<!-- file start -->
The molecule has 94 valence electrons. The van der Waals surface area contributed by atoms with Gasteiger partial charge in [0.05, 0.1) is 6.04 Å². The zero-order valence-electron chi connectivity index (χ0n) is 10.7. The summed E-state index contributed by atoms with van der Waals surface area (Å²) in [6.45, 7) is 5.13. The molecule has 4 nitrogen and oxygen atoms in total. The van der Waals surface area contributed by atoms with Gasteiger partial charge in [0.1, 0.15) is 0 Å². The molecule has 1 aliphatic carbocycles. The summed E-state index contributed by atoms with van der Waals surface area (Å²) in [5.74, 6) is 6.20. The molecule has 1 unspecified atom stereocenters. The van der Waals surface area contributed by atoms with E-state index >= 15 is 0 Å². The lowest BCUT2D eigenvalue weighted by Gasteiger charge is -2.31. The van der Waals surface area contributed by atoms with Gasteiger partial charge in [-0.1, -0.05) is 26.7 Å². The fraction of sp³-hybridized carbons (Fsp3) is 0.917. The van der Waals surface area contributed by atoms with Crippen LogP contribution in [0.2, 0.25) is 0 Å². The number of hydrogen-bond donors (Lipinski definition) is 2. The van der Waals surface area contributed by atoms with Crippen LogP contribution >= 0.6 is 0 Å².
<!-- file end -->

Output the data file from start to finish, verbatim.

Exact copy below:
The molecule has 94 valence electrons. The van der Waals surface area contributed by atoms with Gasteiger partial charge in [0.05, 0.1) is 6.04 Å². The zero-order valence-electron chi connectivity index (χ0n) is 10.7. The summed E-state index contributed by atoms with van der Waals surface area (Å²) in [6.45, 7) is 5.13. The molecule has 4 nitrogen and oxygen atoms in total. The van der Waals surface area contributed by atoms with Gasteiger partial charge in [0.1, 0.15) is 0 Å². The molecule has 1 aliphatic carbocycles. The summed E-state index contributed by atoms with van der Waals surface area (Å²) in [5.74, 6) is 6.20. The molecule has 1 unspecified atom stereocenters. The van der Waals surface area contributed by atoms with E-state index >= 15 is 0 Å². The lowest BCUT2D eigenvalue weighted by Gasteiger charge is -2.31. The van der Waals surface area contributed by atoms with Gasteiger partial charge in [-0.1, -0.05) is 26.7 Å². The fraction of sp³-hybridized carbons (Fsp3) is 0.917. The van der Waals surface area contributed by atoms with Crippen LogP contribution in [0.2, 0.25) is 0 Å². The number of hydrogen-bond donors (Lipinski definition) is 2. The van der Waals surface area contributed by atoms with Crippen LogP contribution >= 0.6 is 0 Å².